Once you’ve enabled your closed loop system, you might expect it to make mealtimes easier. All of the systems that you can currently use have, built in to them, techniques that will try and reduce post meal spikes. There are a number of behaviours that anyone, looping or otherwise, can (and probably should) use to help manage glucose levels around meals.
Remember that these are “Hybrid Closed Loops” and not fully closed loops, and around mealtimes, need user input in order to be successful.
But before we start, I once wrote, in relation to using a closed loop, “It’s all about the numbers…”. And it is.
If you have come from pumping, you will probably find that what you thought worked leaves you with frustrating post meal highs, and this is usually because you need to change your basal rates, ISF and CR. Most people have, in their normal pump settings, inadvertently factored in meals into basals. Most wont even be aware of it. Many will have used a DIA of 3 or 4 hours. Individually these things might not seem like much but taken together, they can reap havoc.
The first thing that you should be doing before turning on the loop is a proper process of basal testing, and following up with ISF and CR testing. This will help with those mealtime spikes and/or hypos. A lot!
As most people hopefully realise, insulin peak time and carbohydrate peak time generally do not match, with fast acting insulin action peaking at between 60 & 90 minutes, with Fiasp being slightly earlier.
Carbohydrate, on the other hand, tends to peak between 15 and 45 minutes after being eaten. Yes, with certain foods there are other, longer effects that can be covered later, but there’s a notable mismatch between these two factors.
As a result, if you bolus with the meal your insulin has very little chance of reining in the following glucose rise, and whether you are using a pump, loop or MDI, you can expect a significant post prandial rise.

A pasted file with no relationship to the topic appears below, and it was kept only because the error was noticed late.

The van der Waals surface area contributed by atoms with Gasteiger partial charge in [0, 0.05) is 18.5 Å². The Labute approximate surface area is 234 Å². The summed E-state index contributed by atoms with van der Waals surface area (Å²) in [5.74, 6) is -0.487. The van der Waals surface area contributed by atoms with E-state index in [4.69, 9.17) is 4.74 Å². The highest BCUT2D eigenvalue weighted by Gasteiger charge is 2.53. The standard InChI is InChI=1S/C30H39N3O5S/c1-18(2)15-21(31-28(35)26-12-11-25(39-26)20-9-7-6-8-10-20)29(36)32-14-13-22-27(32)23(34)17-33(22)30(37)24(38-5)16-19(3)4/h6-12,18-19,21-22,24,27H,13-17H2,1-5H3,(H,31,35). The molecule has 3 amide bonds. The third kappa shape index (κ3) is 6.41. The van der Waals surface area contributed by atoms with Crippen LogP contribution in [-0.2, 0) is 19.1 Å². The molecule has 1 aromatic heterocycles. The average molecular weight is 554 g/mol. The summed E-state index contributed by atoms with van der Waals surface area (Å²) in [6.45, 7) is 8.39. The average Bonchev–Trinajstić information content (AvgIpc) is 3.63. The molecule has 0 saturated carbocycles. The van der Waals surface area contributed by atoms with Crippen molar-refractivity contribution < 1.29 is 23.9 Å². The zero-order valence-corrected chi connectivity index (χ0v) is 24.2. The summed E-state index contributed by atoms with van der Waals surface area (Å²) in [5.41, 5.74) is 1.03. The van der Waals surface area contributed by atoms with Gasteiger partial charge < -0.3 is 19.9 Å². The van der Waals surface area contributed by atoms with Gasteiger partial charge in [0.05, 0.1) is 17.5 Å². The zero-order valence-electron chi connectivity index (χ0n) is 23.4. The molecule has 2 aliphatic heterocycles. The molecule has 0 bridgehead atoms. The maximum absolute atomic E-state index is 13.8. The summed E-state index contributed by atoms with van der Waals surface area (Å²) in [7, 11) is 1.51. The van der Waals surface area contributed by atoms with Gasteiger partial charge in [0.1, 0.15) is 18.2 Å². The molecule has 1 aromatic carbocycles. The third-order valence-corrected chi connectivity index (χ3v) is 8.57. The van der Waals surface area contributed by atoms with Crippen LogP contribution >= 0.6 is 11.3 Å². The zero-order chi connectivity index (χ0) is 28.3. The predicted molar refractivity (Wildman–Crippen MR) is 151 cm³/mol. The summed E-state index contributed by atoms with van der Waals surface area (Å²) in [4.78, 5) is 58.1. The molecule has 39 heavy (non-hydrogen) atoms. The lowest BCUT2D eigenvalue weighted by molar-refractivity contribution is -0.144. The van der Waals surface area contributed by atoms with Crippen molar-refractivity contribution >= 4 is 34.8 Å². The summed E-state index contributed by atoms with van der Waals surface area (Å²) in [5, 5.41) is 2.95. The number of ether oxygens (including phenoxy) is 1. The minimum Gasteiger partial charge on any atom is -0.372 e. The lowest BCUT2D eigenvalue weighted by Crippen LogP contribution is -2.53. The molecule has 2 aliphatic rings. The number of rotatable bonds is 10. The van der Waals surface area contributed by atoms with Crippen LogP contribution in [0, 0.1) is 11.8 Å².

In order to handle this, taking insulin prior to the meal is often required. Pre-bolusing requirements tend to depend on the person and the food, and usually come from some form of trial and error experimentation, but for me, 15-30 mins prior to eating is usually optimal as it allows insulin peak action to overlap with carb peak absorption. This is also one of the classic “Your Diabetes May vary” items.
Even when looping, you’ll still need insulin to cover off carbs and need to time it effectively.
If you’re Open Looping with AndroidAPS, and going through the objectives, you’ll also find that you’ve lost the ability to do a dual wave or extended bolus, so until you’re off the “Low Suspend” only objectives, you’ll need to deliver insulin manually, post prandially to have a similar effect to an extended bolus.
That’s where we take it a step further.
Eating soon is a way of getting insulin into your body ahead of eating and having it start to take effect. You don’t need to loop to use it, but if you do, it makes scheduling it easier. Dana covers this in detail here, but the basis of this is that you give smaller amounts of insulin for an hour or so ahead of eating in order to have active insulin when it comes to eating.
For many people, pre-bolusing results in the following effect:
However, this type of post meal issue isn’t what people want. In a closed loop, “Eating soon” sets a low temp target, allowing the algorithm to dose insulin, while avoiding a low. It looks a lot like this:
The majority of people that have used this functionality find that it does a good job of reducing post-prandial spikes.
Handling meals with SMB